“This survey should terrify Trump,” proclaimed the Forbes headline of Forbes senior contributor Chuck Jones column about recession worries. He cited the Duke CFO survey which showed for a “third consecutive quarter” that American CFOs anticipate recession in 2020.

Using that as a jumping off point, Jones described the underlying economy as “weaker than perceived” citing March GDP data, May jobs report and the latest data on rail traffic as evidence for pessimism.

“If the economy continues on this path,” he said, “it could enter a recession when few are forecasting one with one reliable indicator foreshadowing a downturn in the next 6 to 18 months.”

June 18: Bloomberg: ‘Markets Are Acting like a Recession Is Unavoidable

It wasn’t just Bloomberg’s headline that was dramatic on June 18. The caption under the leading photo warned, “signs of a slowdown are mounting,” and the image showed a shop window with posters: “GOING OUT of BUSINESS.”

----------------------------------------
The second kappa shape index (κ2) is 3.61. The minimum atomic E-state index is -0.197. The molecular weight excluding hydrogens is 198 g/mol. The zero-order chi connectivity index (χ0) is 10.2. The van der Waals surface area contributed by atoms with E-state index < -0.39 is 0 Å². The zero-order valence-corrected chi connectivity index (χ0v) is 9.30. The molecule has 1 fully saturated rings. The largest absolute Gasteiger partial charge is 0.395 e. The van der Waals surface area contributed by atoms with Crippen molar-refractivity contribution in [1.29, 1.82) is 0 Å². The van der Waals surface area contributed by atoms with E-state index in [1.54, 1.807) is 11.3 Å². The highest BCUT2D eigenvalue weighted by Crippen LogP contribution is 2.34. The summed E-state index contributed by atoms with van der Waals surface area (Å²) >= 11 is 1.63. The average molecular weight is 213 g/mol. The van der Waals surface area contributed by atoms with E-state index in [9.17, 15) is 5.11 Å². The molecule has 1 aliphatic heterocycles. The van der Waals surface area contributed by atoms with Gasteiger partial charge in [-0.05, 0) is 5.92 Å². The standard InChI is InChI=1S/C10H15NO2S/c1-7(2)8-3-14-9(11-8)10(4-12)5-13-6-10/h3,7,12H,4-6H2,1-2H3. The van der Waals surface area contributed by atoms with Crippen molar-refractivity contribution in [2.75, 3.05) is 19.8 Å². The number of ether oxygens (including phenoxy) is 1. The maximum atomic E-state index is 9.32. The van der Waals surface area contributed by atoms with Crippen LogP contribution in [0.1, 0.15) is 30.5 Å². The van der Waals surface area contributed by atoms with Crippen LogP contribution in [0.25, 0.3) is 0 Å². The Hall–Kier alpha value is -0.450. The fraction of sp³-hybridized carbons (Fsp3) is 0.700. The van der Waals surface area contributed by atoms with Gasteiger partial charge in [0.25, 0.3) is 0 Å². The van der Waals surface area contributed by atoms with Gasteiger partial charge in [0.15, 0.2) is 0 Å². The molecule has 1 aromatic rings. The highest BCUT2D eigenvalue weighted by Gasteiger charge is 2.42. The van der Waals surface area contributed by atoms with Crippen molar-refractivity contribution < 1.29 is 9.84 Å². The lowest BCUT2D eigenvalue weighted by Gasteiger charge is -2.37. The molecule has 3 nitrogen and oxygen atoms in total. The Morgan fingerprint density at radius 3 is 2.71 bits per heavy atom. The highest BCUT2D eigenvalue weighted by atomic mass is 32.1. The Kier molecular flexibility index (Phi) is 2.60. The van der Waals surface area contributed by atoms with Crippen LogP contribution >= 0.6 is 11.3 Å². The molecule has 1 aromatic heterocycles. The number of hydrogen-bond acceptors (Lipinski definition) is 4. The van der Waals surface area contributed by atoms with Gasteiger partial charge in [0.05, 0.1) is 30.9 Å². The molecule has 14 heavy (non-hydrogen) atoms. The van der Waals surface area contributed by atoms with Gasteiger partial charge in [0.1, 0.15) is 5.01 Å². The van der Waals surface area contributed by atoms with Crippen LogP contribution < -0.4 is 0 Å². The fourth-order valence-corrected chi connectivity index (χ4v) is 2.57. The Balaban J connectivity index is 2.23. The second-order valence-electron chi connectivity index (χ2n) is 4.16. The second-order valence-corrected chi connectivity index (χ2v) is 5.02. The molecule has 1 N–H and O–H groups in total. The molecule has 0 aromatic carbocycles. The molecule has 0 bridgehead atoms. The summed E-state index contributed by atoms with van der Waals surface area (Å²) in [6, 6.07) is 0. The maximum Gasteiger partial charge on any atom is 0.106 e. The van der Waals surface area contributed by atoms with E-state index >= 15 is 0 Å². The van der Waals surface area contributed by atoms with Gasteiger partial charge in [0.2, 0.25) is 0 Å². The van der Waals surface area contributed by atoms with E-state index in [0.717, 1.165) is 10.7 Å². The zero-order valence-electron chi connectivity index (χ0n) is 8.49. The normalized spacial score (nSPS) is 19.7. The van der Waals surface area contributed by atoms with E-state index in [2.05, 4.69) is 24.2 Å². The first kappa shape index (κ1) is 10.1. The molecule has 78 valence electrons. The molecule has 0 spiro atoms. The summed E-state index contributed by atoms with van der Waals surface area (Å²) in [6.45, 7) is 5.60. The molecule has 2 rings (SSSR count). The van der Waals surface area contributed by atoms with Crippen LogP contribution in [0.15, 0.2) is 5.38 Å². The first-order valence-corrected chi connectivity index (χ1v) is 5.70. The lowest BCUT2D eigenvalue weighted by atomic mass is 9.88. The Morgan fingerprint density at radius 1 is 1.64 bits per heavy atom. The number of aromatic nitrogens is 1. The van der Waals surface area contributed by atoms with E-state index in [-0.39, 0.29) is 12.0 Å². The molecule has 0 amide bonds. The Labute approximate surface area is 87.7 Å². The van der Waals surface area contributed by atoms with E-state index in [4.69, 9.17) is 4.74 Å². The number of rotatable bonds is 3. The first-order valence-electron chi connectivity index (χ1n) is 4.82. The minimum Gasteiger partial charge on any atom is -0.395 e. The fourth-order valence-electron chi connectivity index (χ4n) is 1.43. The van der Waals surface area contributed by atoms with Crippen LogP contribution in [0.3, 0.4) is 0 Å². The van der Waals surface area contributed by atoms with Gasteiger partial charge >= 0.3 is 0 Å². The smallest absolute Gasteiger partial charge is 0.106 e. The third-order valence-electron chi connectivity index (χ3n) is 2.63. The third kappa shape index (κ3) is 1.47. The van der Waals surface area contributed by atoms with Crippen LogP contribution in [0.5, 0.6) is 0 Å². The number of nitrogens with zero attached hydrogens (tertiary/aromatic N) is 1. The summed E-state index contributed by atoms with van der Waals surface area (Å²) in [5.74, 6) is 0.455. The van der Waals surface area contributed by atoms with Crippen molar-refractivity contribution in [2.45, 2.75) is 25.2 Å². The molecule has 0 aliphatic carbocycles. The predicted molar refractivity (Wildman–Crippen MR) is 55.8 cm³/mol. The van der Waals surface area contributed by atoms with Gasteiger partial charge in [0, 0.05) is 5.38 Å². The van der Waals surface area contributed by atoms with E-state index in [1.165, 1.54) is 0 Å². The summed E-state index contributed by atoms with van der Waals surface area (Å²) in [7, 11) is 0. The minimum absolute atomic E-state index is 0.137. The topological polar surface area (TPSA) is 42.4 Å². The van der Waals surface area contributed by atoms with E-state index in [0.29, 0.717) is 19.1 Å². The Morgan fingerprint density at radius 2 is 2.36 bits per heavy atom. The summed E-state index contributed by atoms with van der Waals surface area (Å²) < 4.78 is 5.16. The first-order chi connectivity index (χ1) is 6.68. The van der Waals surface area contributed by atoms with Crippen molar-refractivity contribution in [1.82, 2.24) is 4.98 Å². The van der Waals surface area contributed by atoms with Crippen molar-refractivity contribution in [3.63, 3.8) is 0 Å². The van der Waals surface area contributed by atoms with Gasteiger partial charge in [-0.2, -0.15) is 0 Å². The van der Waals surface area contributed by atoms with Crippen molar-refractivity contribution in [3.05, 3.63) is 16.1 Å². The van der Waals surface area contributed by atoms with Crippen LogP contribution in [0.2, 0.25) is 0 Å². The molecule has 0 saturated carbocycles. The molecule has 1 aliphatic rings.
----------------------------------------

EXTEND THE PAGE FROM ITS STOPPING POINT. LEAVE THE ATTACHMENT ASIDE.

That was all before senior editor for markets John Authers made the case that recession is on the way. He warned that bond markets seemed to be “bracing for something terrible to happen, because traders are, indeed, scared that something terrible is going to happen.”

“Looking at the U.S. stock market, we see the type of relative performance that would be expected in the run-up to a recession, even if the overall market continues to show robust performance,” he continued.

June 19: Telegraph Says Recession Could Hurt Trump’s Re-Election Bid

After acknowledging the U.S. economy has a lot to brag about right now, Telegraph business reporter Tom Rees reported that Wall Street was “warning of an economic storm brewing on the horizon.” He pointed out that the storm “could blow Trump’s re-election campaign off course.”